From 22 to 30 July 2016, Wessex Archaeology’s Coastal & Marine staff were based in Weymouth undertaking fieldwork for our client, Historic England. In the safe hands of skipper Richard Bright-Paul, Chairman of The Shipwreck Project, on-board their vessel Wey Chieftain IV, Wessex divers sought to document the remains of two wreck sites.
The first of these, tentatively identified as the Alexander, is located in roughly 22 m of water off Chesil Beach, about a 1-hour steam west of Weymouth around the Portland Bill. The Alexander was built in 1803 in India and, while on route from India to London in March 1815, became stranded on Chesil Beach during a harsh gale. The Shipwreck Project had previously recorded mortar balls and a tusk from the vicinity of the site and knew of the location of four cannon and an anchor.
Divers breathing Nitrox (EAN32) used a diver tracking system to position each cannon using GIS. They also took measurements of key features of the cannon, such as the diameter of the muzzle and breech, length from muzzle to breech, details of the cascabel and any evidence of trunnions and reinforcing rings. These measurements are the best way to identify the size of the cannon and possibly the vessel to which they belonged. Due to the short slack time between tides, a drop-down camera was also deployed to gain more ‘dive’ time on site.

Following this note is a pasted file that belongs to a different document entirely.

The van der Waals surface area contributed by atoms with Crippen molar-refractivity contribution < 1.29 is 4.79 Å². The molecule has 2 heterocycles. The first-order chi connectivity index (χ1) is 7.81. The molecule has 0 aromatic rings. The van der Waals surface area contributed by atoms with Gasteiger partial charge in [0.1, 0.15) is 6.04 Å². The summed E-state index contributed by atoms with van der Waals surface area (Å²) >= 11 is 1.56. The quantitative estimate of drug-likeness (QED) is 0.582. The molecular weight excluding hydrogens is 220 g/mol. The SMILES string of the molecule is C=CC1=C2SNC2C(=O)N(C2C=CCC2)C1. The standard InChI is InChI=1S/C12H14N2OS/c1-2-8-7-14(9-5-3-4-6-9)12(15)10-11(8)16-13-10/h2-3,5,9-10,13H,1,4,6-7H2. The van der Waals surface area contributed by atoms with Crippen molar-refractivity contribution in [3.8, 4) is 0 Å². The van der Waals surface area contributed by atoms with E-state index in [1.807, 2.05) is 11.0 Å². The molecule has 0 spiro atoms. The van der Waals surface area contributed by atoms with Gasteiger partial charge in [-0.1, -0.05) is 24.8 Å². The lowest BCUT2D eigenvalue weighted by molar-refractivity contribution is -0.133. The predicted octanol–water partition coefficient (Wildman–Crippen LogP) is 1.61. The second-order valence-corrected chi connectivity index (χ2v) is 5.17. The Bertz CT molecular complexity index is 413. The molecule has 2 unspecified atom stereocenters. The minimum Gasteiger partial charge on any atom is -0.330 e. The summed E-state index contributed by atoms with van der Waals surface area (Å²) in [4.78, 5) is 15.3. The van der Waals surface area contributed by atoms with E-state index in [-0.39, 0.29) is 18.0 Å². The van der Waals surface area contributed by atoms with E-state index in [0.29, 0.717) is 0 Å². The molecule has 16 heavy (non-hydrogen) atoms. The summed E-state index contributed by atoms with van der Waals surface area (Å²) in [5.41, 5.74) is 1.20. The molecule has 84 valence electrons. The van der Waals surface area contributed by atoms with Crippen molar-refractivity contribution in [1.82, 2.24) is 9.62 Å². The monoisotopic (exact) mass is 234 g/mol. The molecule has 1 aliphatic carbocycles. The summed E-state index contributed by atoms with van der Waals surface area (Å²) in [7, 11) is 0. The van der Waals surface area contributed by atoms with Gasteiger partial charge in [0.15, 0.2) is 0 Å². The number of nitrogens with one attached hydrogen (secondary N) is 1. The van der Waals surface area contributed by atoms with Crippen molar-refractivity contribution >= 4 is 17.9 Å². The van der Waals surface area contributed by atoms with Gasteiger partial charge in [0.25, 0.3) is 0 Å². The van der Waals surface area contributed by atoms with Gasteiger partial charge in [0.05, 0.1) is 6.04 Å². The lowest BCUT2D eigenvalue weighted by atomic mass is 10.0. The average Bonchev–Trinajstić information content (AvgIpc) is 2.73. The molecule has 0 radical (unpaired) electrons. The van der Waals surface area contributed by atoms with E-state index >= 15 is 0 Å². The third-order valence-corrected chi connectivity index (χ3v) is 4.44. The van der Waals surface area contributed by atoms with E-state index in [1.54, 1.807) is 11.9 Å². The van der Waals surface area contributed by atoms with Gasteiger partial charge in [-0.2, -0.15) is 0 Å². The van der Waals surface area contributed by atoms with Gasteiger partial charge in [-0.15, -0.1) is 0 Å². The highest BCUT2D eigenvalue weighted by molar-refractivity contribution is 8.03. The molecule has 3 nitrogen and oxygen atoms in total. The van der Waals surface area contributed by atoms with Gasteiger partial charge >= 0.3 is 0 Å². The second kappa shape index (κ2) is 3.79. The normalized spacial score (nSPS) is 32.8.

The second wreck site, dubbed the ‘Fog Wreck’ by The Shipwreck Project, at approximately 28 m depth, is located an hour east of Weymouth past the spectacular coast featuring Durdle Door. This wreck site includes two large cannon and two smaller signal cannon, as well as a possibly associated anchor. The recording methods for these cannon were the same – although tides in this location only allowed for a 20-minute window of diving during slack water.
While working on this site we were visited by Historic England’s Data Team Maritime Officer, Hefin Meara, who provided topside support, and also Jane Maddocks, the Underwater Heritage Advisor for BSAC, who joined Wessex Archaeology’s divers in recording a cannon. On the final day of work – The Shipwreck Project divers Richard and Sue were also able to join Wessex Archaeology divers on the site while The Shipwreck Project founder, Grahame Knott, took over skippering.
Between 5am sunrise starts to catch the slack water and motoring out of harbour through the middle of the film set for Hollywood blockbuster, ‘Dunkirk’, Weymouth proved to be putting on its best summer holiday season weather. Luckily the dive team could escape underwater to avoid the crowds!